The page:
Kansas City – Andy Reid got pushed into the pool by the Eagles and, after making a Titanic-style splash, was quickly pulled from the water by the Chiefs. After being burned by Scott Pioli, the Chiefs ownership still has bandages covering their collective hands. Reid left ignominiously from Philly but was given the keys to the roomy private bathroom in the Kansas City war room. He reunited with former protégé John Dorsey, who comes over from Green Bay and has a lot of input in the setting of the draft board. But Reid has the leeway to make the draft calls and any potential trades that will come down, which explains why he already doesn't have a second-round pick.
Miami – There were questions how much authority G.M. Jeff Ireland would have after the Big Tuna swam off into the South Beach sunset. But, in his third season at the helm on his own, he has monopolized power. That was evident when he made multiple enormous franchise investments in March in the free agent market, proving that, after sitting at the feet of Bill Parcells, he has taken on his larger-than-life persona as the one-man band in Miami.
Minnesota – The Vikings used to implement what was called the Triangle of Authority, in which head coach Brad Childress, de facto G.M. Rick Spielman and cap manager Rob Brzezinski worked together to sign free agents and draft picks. When Childress got fired, Spielman was named general manager and now has full control over the roster. In his first season as the lone war room voice, eight rookies made the roster and combined to play in 105 games and make 46 starts, not including rookie kicker Blair Walsh, who made the Pro Bowl.
New England – Without a general manager, Bill Belichick makes most of the big decisions when it comes to the draft. Director of player personnel Nick Caserio works closely with Belichick, but the coach makes all the important decisions about targeting players.
New Orleans – The Saints have a three-man consensus-building team. General manager Mickey Loomis and head coach Sean Payton are back in charge after being sidelined during the Bountygate scandal. Director of college scouting Rick Reiprish has a significant role in stacking the board, but, when it comes to making picks or trading up or down, it's Loomis and Payton that have an equal say.
New York Giants – G.M. Jerry Reese and head coach Tom Coughlin have been together for a decade and have an excellent working relationship. With assistant G.M. Dave Gettleman gone to Carolina, director of college scouting Marc Ross will have a larger role, but this is the Tom and Jerry Show in New York.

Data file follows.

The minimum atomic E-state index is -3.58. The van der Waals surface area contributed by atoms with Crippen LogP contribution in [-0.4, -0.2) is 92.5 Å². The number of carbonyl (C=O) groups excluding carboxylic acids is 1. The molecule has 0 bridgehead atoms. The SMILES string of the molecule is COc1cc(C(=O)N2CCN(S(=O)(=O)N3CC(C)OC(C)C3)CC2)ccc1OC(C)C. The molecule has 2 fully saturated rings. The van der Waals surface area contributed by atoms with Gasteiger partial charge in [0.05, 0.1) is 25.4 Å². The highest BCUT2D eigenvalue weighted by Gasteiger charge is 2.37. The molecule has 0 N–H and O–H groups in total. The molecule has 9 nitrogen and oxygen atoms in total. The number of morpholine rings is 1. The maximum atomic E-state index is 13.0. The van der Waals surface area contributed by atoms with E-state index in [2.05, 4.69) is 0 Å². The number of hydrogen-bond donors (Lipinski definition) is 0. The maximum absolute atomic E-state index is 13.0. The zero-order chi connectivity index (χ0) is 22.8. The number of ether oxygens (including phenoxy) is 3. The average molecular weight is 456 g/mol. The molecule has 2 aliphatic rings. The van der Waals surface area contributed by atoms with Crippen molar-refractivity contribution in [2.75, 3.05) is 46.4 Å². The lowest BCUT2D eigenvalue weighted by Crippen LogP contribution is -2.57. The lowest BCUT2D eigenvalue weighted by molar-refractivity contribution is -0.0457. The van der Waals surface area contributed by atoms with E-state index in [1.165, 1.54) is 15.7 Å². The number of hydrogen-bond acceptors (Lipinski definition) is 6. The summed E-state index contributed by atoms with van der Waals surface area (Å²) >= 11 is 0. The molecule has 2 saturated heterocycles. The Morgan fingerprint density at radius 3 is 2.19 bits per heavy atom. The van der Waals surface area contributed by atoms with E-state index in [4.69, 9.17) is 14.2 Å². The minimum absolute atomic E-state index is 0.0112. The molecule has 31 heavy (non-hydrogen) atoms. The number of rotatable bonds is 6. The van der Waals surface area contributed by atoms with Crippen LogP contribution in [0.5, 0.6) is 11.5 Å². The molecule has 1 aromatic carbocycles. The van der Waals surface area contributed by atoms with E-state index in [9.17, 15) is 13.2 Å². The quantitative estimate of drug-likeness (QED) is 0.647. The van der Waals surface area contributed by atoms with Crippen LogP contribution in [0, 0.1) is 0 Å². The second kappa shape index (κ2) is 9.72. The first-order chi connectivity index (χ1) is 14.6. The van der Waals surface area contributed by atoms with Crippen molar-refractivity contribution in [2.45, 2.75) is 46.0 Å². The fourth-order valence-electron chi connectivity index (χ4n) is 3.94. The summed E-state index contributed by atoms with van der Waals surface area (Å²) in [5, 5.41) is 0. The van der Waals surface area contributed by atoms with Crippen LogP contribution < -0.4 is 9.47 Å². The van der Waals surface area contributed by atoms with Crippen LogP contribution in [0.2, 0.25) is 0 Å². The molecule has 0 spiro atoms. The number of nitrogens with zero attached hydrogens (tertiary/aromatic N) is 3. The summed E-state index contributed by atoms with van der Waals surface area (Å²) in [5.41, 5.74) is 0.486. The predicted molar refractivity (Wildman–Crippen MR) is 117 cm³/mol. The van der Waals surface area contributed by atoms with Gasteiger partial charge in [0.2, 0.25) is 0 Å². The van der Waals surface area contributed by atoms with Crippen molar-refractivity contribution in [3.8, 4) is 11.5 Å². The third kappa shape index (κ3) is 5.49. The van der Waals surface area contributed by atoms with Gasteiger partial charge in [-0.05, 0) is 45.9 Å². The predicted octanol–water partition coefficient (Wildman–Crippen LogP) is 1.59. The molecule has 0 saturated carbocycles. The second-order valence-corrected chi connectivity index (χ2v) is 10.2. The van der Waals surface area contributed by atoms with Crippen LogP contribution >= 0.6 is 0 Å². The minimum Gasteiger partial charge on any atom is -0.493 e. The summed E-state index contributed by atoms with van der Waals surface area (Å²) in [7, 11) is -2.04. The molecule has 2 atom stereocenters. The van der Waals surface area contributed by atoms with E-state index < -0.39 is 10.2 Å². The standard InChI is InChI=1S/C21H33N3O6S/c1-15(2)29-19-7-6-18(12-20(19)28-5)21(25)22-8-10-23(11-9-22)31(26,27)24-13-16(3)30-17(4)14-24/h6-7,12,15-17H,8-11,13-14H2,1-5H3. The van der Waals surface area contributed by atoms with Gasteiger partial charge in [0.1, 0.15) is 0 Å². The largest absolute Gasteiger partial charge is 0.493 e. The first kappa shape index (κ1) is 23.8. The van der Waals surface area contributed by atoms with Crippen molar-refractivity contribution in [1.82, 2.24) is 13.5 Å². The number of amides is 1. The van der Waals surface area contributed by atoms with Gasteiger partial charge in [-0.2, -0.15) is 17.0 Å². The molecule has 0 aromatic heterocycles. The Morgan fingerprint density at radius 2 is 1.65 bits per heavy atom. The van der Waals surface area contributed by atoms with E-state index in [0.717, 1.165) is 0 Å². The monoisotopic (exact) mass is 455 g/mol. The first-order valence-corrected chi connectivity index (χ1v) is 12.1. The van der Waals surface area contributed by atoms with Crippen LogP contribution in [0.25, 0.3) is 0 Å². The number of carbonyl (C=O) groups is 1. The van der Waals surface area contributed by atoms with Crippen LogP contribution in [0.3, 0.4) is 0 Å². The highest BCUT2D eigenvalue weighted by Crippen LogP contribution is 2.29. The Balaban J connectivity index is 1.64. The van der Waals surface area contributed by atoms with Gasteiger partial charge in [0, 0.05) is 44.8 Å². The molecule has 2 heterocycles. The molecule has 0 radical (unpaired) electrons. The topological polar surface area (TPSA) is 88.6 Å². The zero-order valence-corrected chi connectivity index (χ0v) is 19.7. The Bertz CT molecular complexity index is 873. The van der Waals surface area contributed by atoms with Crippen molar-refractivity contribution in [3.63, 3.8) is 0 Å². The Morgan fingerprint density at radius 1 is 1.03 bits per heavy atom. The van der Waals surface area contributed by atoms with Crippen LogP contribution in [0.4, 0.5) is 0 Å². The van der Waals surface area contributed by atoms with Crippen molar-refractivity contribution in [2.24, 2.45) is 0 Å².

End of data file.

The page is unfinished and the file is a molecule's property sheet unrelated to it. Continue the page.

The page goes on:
New York Jets – New general manager John Idzik is expected to be the lone voice heard in the war room. With the lack of success in recent years, head coach Rex Ryan is likely going to be part of the process, but not carrying much weight in the final decisions.
Oakland – Reggie McKenzie came over from Green Bay last year, but without picks in the first two rounds his job was to watch and wait. The Raiders give a lot of input to their coaching and scouting staff prior to draft weekend, but McKenzie will be the one-man show when it comes to making trades and selecting players.
Philadelphia – With Andy Reid gone, G.M. Howie Roseman has all the power. New head coach Chip Kelly will get to provide suggestions and input, but this is Roseman's first draft as the unquestioned final word and he will make the most of it.
Pittsburgh – Mike Tomlin is well-respected in the war room, but his input typically comes before the picks start being made. Once the clock starts ticking, general manager Kevin Colbert makes all the big decisions. Given that the Steelers, as much as any team in the league, build their roster through the draft, he will be in the hot seat as the Steelers look to rebuild after losing some of their top veteran talent in the offseason.
St. Louis – The Rams war room is a three-way dance with G.M. Les Snead, head coach Jeff Fisher and COO Kevin Demoff. Snead made his first draft with the Rams eventful by stockpiling first-round draft picks to trade the rights to RG3 to Washington. He and Fisher are both known as being solid talent evaluators and will work arm in arm over draft weekend.
San Diego – This will be an interesting war room. Volatile dictator A.J. Smith was fired in the house-cleaning that took place and former Indianapolis draft guru Tom Telesco was hired to replace him. It is expected that V.P. of football operations John Spanos and new head coach Mike McCoy will have a say in what picks get made, but Telesco will be calling the shots.
San Francisco – It seems only fair that the Haight-Ashbury team would have the most participants in the draft process. General manager Tom Baalke, head coach Jim Harbaugh, director of player personnel Tom Gamble and COO Paraag Maranthe all have a significant role in the stacking of the draft board. If they can't reach a consensus, Baalke has the last word, but as the hippies in San Francisco typically say "Kumbaya" together, and 49ers brass says, "Make peace, not war room."
Seattle – Head coach Pete Carroll is regarded as an astute talent evaluator and he and general manager John Schneider work in concert together like few other tandems. They have helped build Seattle into a Super Bowl favorite in a short period of time. As long as things aren't broke, don't fix it. But after giving up their first-round pick in trade for Percy Harvin, the Seahawks will have to make the most of a draft in which they likely won't be involved in the first day.
Tampa Bay – G.M. Mark Domenik found three players in last year's draft that started all 16 games, but head coach Greg Schiano is expected to have a larger role in his second draft with the team.
Tennessee – With the firing of COO Mike Reinfeldt, the power in the war room has been monopolized by G.M. Ruston Webster, in just his second draft with the team. If last year was any indication – six rookies made the team and all played 13 or more games – Webster will have the run of the room draft weekend.
Washington – Meddling owner Daniel Snyder will have his snout in the mix, but the combination of head coach Mike Shanahan and G.M. Bruce Allen will have the most input in the draft room. While Allen technically holds the power, Shanahan was given a lot of authority when he was hired and will have a big say in who the Redskins take. But without first-round picks the next two years, thanks to the RG3 trade, the Redskins won't be in the mix early on.
John Holler has been writing about the Vikings for more than a decade for Viking Update. Follow Viking Update on Twitter and discuss this topic on our message boards. To become a subscriber to the Viking Update web site or magazine, click here.
Who makes the calls: NFL war room breakdown